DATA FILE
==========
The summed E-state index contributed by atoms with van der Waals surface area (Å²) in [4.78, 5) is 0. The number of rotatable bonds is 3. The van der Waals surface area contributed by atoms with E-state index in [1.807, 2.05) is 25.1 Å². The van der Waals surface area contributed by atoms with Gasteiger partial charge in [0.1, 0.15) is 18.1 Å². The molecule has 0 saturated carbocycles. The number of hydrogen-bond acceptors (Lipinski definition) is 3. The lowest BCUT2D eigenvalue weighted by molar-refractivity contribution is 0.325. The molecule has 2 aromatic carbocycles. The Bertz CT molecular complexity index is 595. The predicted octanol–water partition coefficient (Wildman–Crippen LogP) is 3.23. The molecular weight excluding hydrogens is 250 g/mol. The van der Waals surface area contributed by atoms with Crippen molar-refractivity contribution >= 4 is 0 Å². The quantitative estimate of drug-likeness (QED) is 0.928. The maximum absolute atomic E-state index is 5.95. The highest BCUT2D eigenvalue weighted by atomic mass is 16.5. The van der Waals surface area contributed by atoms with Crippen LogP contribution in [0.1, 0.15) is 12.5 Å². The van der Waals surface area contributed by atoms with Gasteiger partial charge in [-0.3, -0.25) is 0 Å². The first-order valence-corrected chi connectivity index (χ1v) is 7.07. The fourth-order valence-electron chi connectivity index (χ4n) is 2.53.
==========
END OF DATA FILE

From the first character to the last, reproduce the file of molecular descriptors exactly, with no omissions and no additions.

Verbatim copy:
The summed E-state index contributed by atoms with van der Waals surface area (Å²) in [4.78, 5) is 0. The number of rotatable bonds is 3. The van der Waals surface area contributed by atoms with E-state index in [1.807, 2.05) is 25.1 Å². The van der Waals surface area contributed by atoms with Gasteiger partial charge in [0.1, 0.15) is 18.1 Å². The molecule has 0 saturated carbocycles. The number of hydrogen-bond acceptors (Lipinski definition) is 3. The lowest BCUT2D eigenvalue weighted by molar-refractivity contribution is 0.325. The molecule has 2 aromatic carbocycles. The Bertz CT molecular complexity index is 595. The predicted octanol–water partition coefficient (Wildman–Crippen LogP) is 3.23. The molecular weight excluding hydrogens is 250 g/mol. The van der Waals surface area contributed by atoms with Crippen molar-refractivity contribution >= 4 is 0 Å². The quantitative estimate of drug-likeness (QED) is 0.928. The maximum absolute atomic E-state index is 5.95. The highest BCUT2D eigenvalue weighted by atomic mass is 16.5. The van der Waals surface area contributed by atoms with Crippen LogP contribution in [0.1, 0.15) is 12.5 Å². The van der Waals surface area contributed by atoms with Gasteiger partial charge in [-0.3, -0.25) is 0 Å². The first-order valence-corrected chi connectivity index (χ1v) is 7.07. The fourth-order valence-electron chi connectivity index (χ4n) is 2.53.